About Me

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My passion is helping others defend themselves and their families. I am an NRA Certified pistol instructor, a NRA Chief Range Safety Officer, leader of TWAW Shooting Chapters - North Cincinnati, and the state leader of TWAW Shooting Chapters - Ohio. I also have a heart for the Lakota people and lead mission teams to the Pine Ridge Reservation each year, am founder and director of Backpacks For Pine Ridge,, and do various volunteer work in my own community. My greatest joy is being a grandma and hanging out with my husband of 30+ years.

Saturday, January 20, 2007

The Church of Tomorrow??

Sometimes I hear a phrase that makes me cringe a bit. It is said by the most sincere people with the best of intentions but somehow it always strikes me a bit wrong.
It goes something like this, "our youth are the church of tomorrow".
I don't buy it. Not for a minute.
Oh I know what they mean ... that our youth will one day be the people who run the church. That they'll be the one's making things happen. (The idea that any human would do that is a little frightening to me - but I trust you know what I mean.)
Me, I firmly believe that the youth are actually the church of today. The reasons I believe this are many.

For one thing, churches with no youth, or even very very few youth, ususally die. Not just a physical death when the older folks pass on, but a real spiritual death. Who wants to go to a church with no young people? Maybe some old geezer who wants to be left alone in peace but frankly, if someone feels that way I don't want to go to their church.
Another thing about youth is that they still believe that they can change their world. And they can. Some of us grown-ups have grown weary from our daily obligations or cincial from our attempts at change that failed that we no longer even hope for something better. We are just satisfied to move along and accept that things are just the way they are.

But youth are not like that. They have hope, enthusiam, and oh yes, the energy to make a difference in their world.
They also possess more power and influence than we realize. Maybe even more than they realize. If they decided to do something awesome, they could.
I've also noticed that youth have an amazing ability to be honest. In fact, they seem to prefer honesty to pretending to be something you're not. I like that. I think it's a spiritual necessity to be honest. As we get older we something find out that being honest got us hurt and so we hold back in fear. Youth aren't like that yet. It's my prayer and hope that they will retain that honesty and not "grow up" into pious people who have to pursuade others that they are spiritual. I hope they never learn to lie about who they are because I like who they are even if they aren't perfect and don't always get it right. None of us do.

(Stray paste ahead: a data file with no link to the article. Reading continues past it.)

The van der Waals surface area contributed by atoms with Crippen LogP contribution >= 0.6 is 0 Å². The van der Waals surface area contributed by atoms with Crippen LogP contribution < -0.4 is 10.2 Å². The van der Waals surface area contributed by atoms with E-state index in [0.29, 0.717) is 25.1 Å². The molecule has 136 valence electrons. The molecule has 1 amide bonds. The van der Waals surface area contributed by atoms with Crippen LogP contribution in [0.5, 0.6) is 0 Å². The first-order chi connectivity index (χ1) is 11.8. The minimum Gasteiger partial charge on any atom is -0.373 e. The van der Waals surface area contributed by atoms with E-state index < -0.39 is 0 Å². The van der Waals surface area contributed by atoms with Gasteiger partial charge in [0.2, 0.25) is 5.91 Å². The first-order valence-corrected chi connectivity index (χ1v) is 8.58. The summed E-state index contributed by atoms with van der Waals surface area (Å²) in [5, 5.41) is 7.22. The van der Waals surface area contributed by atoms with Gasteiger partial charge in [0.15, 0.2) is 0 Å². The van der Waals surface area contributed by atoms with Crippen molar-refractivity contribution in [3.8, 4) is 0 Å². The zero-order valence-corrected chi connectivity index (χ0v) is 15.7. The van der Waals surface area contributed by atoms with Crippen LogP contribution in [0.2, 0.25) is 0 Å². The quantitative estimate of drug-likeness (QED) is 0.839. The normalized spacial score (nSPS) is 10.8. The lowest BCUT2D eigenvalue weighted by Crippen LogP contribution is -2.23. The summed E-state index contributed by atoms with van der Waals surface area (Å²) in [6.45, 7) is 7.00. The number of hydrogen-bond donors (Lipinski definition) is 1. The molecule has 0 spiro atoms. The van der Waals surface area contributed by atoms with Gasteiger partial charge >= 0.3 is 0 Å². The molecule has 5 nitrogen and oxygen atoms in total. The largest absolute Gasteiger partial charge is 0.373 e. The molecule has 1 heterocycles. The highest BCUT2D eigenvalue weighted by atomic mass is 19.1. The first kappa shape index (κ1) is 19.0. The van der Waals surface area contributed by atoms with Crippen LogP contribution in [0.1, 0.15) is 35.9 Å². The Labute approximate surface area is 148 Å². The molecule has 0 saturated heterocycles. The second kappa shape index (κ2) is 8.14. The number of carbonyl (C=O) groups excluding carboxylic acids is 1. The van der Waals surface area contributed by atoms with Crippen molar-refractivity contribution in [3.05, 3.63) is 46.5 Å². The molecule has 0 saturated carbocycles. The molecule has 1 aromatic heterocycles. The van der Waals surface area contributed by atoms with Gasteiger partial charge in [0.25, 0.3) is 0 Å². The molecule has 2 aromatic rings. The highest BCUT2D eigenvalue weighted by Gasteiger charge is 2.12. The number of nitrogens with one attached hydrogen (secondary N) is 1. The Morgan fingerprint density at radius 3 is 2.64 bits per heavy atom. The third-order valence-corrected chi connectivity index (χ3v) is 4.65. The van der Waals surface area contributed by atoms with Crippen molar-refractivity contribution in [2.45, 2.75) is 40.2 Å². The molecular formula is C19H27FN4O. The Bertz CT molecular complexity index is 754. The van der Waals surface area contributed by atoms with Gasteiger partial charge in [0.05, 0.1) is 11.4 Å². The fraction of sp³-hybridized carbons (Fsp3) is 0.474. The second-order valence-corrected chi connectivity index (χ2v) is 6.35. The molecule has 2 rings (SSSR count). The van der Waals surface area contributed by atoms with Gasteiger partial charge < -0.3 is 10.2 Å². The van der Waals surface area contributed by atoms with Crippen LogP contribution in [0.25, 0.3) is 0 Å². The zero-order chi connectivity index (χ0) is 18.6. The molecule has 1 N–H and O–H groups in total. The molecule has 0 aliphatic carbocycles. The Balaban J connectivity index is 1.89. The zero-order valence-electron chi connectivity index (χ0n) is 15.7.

We have an awesome bunch of youth at our church. They may well be my favorite thing about our church. Check them out at the Omega Youth web site. They are perfect kids. But I respect them as much as anybody I know. Some of them have been through a lot of bad things. More bad things than I've experienced in all of my 40-some years. And I know for a fact I would not have handled it nearly as well as they have.


David Cho said...

I agree for the most part, but I would say that the church should have BOTH, not just one demographic group. That goes for not just age, but race, socio-economic status as well.

The only thing we should not compromise is the purity of the gospel.

But churches today tend to be all things to all people when it comes to the message, but very much one dimensional in terms of the demographic makeup. It should be the other way around.

Old people have a lot to contribute from their life experiences. Young people have energy to contribute. We have a lot to learn from each other.

Amber said...

Oh absolutely. I didn't mean to imply that old people aren't important to the church as well. I would never want to go to a church of only young people either.

In fact, I think it would be cool if an older person "adopted" a youth to mentor. My son has an "adpoted" grandpa at church - an old WWII vet who thinks he's the best thing to ever happen. He doesn't really mentor him but Logan knows this man loves him like a grandson.

It just makes me sad to see our youth treated like second class citizens in church. Sometimes I think they get the message that (1) they can't really contribute because they're teenagers, and (2) their problmes don't really count because they're too young to have any real problmes.

That's where I was coming from.

David Cho said...

I agree.

Most churches around here only have either young people or old people. And those that have both tend to be "mega" churches which tend to have groups strictly divided by age which means you seldom get to talk to people outside of your own age group.

All these ways to do church - pastor centric, age groups, etc - are nowhere to be found in the New Testament, but yet we hold on to them as gospel truth.